A liquefied petroleum gas (LPG) carrier struck a Washington State wharf in 2019 because the pilot approached with excessive speed and at too steep an angle, resulting from poor bridge resource management by the Puget Sound pilot and the ship’s bridge team, the National Transportation Safety Board said Thursday.

The 741.5-foot partially loaded tanker Levant struck the Petrogas Ferndale Wharf in Puget Sound, near Ferndale, Wash., on December 15, 2019, causing more than $6.75 million in damage to the wharf and $1.5 million in damage to the vessel. The wharf’s south mooring dolphin, and the catwalk connecting it to the wharf, were destroyed and the Levant’s forward ballast tank was penetrated and flooded. There were no injuries or environmental damage.

The Marshall Islands-flagged Levant, owned by Avance Gas LTD and operated by Exmar Ship Management NV, successfully docked at the wharf several days earlier. The master, concerned about maintaining a safe under-keel clearance due to a falling tide, decided to stop loading their cargo of propane and butane and take the ship to deeper water for the night. For the shift to the anchorage, 0.7 miles away, a pilot was brought on board. The pilot then stayed for the next day’s early morning approach back to the wharf when tidal conditions improved.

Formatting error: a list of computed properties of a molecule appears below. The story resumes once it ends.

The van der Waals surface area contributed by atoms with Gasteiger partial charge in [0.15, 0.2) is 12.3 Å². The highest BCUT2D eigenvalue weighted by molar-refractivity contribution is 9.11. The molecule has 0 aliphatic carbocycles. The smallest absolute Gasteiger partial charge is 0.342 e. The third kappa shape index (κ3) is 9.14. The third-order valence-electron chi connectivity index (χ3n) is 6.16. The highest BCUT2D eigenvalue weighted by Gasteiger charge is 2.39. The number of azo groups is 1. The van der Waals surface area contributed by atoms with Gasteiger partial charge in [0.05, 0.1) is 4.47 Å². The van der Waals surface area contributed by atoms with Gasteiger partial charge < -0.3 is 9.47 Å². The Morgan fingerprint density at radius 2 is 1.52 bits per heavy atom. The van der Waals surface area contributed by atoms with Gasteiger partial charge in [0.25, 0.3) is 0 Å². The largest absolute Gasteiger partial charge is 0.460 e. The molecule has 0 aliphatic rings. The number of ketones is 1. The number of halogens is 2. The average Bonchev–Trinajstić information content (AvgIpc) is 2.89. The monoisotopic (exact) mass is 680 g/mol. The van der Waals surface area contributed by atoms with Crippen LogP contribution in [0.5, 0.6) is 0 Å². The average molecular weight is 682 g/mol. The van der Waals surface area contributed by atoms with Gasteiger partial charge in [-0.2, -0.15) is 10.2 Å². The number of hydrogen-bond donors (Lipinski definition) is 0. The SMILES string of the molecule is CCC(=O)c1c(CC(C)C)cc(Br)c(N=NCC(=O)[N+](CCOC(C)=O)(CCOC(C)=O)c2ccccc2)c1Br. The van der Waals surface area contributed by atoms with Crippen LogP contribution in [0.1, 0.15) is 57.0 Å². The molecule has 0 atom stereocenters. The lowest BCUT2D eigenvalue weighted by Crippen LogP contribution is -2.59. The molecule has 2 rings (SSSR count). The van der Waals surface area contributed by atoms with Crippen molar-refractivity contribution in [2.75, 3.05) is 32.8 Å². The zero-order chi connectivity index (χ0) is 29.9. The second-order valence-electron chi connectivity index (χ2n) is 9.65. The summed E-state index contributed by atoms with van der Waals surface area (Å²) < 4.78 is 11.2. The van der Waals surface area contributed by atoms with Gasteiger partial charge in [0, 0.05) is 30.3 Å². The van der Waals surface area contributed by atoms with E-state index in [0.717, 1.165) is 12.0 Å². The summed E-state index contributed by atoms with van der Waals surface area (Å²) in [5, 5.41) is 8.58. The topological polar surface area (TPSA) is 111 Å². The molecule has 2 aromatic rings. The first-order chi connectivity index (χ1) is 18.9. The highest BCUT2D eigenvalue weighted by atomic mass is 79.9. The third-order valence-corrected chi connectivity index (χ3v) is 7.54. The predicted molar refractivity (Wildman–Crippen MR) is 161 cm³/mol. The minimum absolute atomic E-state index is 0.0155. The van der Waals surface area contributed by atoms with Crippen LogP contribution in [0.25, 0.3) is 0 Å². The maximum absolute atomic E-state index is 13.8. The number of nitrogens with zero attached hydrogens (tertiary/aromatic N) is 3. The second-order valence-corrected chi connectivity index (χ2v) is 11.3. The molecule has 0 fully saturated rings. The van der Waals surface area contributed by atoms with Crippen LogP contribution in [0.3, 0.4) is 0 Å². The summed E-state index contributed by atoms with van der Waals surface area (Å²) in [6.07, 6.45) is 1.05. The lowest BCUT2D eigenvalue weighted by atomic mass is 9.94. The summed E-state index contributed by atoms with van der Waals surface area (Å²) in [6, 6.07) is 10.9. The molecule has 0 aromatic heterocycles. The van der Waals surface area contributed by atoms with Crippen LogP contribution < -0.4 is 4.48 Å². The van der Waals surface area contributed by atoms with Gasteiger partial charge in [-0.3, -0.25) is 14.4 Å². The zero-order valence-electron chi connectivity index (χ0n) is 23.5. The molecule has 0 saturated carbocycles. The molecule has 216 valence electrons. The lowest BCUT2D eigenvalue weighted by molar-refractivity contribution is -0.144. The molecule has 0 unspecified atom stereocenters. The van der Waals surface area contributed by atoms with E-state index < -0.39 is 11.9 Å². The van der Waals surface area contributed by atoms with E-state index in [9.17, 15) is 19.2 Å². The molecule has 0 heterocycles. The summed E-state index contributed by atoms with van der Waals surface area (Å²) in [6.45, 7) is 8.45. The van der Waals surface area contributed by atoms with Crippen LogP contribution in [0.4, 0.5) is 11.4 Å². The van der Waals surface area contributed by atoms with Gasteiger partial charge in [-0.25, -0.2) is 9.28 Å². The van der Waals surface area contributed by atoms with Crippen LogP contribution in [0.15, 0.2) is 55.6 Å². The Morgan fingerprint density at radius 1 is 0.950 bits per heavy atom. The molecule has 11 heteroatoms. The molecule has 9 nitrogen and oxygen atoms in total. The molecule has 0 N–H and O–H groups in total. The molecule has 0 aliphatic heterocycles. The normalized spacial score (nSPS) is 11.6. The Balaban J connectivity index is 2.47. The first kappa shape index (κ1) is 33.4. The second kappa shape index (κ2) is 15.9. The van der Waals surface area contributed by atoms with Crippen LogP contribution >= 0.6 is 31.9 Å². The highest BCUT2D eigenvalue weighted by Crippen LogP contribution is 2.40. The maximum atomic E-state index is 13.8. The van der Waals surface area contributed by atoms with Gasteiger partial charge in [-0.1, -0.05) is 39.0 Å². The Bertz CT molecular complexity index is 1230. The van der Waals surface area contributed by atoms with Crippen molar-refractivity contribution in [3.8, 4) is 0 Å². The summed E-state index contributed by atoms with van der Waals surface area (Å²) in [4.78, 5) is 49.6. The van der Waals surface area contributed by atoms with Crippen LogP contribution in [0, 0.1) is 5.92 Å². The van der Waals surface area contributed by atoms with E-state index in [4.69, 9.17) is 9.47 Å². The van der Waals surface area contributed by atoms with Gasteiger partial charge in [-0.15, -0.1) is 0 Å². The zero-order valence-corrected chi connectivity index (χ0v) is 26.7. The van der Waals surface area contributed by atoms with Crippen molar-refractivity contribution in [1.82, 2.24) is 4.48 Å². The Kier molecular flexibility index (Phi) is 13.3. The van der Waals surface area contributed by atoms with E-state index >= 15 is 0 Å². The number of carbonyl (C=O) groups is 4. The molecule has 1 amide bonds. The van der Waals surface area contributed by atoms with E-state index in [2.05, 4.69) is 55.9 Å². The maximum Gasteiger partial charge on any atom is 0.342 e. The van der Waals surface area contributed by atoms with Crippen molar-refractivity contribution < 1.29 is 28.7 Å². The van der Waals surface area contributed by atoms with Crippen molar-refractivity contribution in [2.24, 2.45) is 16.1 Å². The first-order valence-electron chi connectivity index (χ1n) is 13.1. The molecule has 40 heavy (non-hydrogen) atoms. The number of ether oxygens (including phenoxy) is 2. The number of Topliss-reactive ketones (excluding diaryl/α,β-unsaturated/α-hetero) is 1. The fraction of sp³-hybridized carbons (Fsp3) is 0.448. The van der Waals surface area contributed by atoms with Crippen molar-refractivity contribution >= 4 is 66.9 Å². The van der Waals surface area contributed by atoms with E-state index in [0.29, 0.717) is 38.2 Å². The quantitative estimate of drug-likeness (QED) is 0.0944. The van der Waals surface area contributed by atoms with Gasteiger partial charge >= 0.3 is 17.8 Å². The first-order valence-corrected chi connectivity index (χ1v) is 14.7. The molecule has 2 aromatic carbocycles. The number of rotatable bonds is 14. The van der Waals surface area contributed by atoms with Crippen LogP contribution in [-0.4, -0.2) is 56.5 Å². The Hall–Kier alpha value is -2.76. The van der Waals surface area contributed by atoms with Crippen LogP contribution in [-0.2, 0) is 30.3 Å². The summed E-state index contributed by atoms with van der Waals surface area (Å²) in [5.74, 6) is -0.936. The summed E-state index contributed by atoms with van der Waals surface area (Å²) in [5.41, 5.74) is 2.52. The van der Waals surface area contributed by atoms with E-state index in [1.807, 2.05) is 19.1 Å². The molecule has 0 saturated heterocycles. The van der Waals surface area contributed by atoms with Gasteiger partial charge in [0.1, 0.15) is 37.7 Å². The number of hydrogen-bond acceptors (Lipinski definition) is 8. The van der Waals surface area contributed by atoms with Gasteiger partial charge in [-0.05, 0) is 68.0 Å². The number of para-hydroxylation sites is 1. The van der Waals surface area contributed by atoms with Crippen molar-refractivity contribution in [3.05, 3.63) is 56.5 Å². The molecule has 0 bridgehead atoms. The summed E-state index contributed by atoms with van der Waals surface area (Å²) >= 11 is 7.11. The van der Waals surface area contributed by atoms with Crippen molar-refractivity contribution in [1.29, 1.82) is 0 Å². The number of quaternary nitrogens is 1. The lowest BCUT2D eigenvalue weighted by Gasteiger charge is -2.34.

Investigators found a “condition of complacency” likely existed on the bridge because of the short distance back to the wharf. The master-pilot exchange of information was not as detailed as during the earlier briefing before leaving the wharf. The pilot and the master were likely distracted by a two-minute, non-pertinent conversation they had about three minutes before contact.

AIS tracks of all liquid petroleum gas carrier approaches to the Petrogas Wharf from September 19 to December 15, 2019. Included is the initial approach of the Levant to the wharf on December 10 (yellow line), and the accident pilot’s last approach to the wharf on October 18 (white line). Levant scale approximate; vessel at pier was not present at the time of either approach. (Image: NTSB, background source: Google Earth)

In Marine Accident Brief 21/02, the NTSB said the vigilance of a pilot and bridge team should be increased, not decreased, with a ship’s proximity to dangers and obstructions. Regardless of the distance or duration of a transit, the bridge resource management fundamentals of planning, communication, use of all available resources and information, monitoring and management of distractions are essential to operations with a pilot on board.

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